Nita M. Halstead
Undergraduate Student in Psychology
Hometown: Harrisburg, Oregon
I am an activist dedicated to ending inequality and abuse.
Why did you choose UO? And what have you had to get used to in living here? I chose UO so that I could gain instruction from some of the leading minds in Psychology and, hopefully, join in the important work of documenting the effects of trauma, increasing public awareness of the dynamics of abuse, and developing effective prevention and healing methods. I have always felt at home in Eugene.
Who inspires you the most? Why? I am inspired by my daughter, Rachel—the bravest person I have ever known—who taught me the value of telling the truth, over and over if necessary.
What advice would you give to someone like you who is new to the UO? Or, what advice do you wish you had been given? Visit Student Support Services at 68 Prince Lucien Campbell Hall (PLC) as soon as possible to see if you qualify for services they provide, such as academic advising, individual tutoring (incredibly helpful for stats and math courses!), help with writing/editing papers, scholarships and other financial assistance, as well as referrals to a wealth of other resources. I can honestly say that I could not have gotten this far without them--especially without the amazing advice, support, and encouragement Jen Strong has given me.
What book do you think everyone should read? Everyone should read The Culture of Make Believe by Derrick Jensen. As a culture, we must do what individuals who have survived horribly painful experiences often have to do in order to even begin healing: wake up to the trauma in our past. As difficult as it is, we must do it. Only then will we consider taking appropriate action to radically change our future.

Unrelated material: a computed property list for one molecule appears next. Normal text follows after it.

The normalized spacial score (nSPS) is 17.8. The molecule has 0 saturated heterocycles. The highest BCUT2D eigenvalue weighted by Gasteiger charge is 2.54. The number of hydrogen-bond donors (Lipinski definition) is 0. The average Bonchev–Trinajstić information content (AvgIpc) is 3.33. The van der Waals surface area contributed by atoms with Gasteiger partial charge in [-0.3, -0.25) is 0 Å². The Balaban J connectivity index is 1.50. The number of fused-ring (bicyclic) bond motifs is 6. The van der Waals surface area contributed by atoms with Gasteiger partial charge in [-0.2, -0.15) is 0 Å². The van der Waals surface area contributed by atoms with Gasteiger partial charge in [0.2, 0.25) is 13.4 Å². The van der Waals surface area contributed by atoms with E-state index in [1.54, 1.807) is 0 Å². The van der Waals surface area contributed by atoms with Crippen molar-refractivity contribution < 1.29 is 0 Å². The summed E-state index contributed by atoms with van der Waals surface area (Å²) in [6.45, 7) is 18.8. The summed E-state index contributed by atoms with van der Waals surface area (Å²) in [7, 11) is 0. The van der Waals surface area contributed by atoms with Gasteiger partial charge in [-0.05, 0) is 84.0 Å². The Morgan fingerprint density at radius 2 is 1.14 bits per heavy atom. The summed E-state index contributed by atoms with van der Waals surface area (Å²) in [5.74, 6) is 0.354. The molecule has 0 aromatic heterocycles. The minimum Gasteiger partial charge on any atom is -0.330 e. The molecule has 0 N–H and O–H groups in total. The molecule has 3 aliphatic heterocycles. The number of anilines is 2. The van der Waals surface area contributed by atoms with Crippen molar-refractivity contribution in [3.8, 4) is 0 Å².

How do you think others see you? What don’t they see? What isn’t immediately apparent about what makes you unique? Other people tend to see me as strong, independent, and knowledgeable. What they don’t see is that it is my deep need for connection, my sense of my own vulnerability, and my awareness that I am mostly unaware that I draw from.
What is the scariest thing you’ve ever done? Or, what frightens you? The scariest thing I’ve ever done was facing my uncle at a family meeting when I was fourteen and being blamed for his behavior. It is the only time I remember feeling completely alone in the world.
Where do you find joy? What do you do to recharge yourself? I find joy in my relationships. When I need to recharge, I sit on a rocky beach in Yachats.
What continues to surprise you? I am still surprised at the extent of human stupidity and the depth of human resilience, not necessarily in that order.
What’s the thing you are most proud of in your life? I am most proud of the kind of mother I am, that I have navigated the fine line between fostering unhealthy dependence and creating strong interdependence, trusting my children’s wisdom along the way.